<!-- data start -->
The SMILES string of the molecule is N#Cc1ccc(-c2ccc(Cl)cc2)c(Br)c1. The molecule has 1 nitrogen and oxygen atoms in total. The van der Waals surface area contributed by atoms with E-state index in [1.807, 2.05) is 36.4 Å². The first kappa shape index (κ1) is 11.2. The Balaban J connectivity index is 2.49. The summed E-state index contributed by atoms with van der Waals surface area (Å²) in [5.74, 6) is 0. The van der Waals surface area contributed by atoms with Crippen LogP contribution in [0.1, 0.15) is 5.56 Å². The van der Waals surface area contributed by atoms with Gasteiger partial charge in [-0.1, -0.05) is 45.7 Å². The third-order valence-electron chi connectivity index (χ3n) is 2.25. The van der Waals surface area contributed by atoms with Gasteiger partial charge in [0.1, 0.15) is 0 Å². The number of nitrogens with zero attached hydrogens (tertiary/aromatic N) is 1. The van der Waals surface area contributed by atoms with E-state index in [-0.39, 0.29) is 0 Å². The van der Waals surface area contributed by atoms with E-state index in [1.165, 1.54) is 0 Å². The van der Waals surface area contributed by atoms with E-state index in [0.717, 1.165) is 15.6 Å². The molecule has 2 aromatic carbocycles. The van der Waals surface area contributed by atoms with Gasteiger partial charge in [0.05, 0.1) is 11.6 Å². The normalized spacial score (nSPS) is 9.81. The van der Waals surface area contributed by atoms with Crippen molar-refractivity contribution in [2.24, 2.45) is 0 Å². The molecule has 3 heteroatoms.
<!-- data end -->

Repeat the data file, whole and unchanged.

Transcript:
The SMILES string of the molecule is N#Cc1ccc(-c2ccc(Cl)cc2)c(Br)c1. The molecule has 1 nitrogen and oxygen atoms in total. The van der Waals surface area contributed by atoms with E-state index in [1.807, 2.05) is 36.4 Å². The first kappa shape index (κ1) is 11.2. The Balaban J connectivity index is 2.49. The summed E-state index contributed by atoms with van der Waals surface area (Å²) in [5.74, 6) is 0. The van der Waals surface area contributed by atoms with Crippen LogP contribution in [0.1, 0.15) is 5.56 Å². The van der Waals surface area contributed by atoms with Gasteiger partial charge in [-0.1, -0.05) is 45.7 Å². The third-order valence-electron chi connectivity index (χ3n) is 2.25. The van der Waals surface area contributed by atoms with Gasteiger partial charge in [0.1, 0.15) is 0 Å². The number of nitrogens with zero attached hydrogens (tertiary/aromatic N) is 1. The van der Waals surface area contributed by atoms with E-state index in [-0.39, 0.29) is 0 Å². The van der Waals surface area contributed by atoms with E-state index in [1.165, 1.54) is 0 Å². The van der Waals surface area contributed by atoms with E-state index in [0.717, 1.165) is 15.6 Å². The molecule has 2 aromatic carbocycles. The van der Waals surface area contributed by atoms with Gasteiger partial charge in [0.05, 0.1) is 11.6 Å². The normalized spacial score (nSPS) is 9.81. The van der Waals surface area contributed by atoms with Crippen molar-refractivity contribution in [2.24, 2.45) is 0 Å². The molecule has 3 heteroatoms.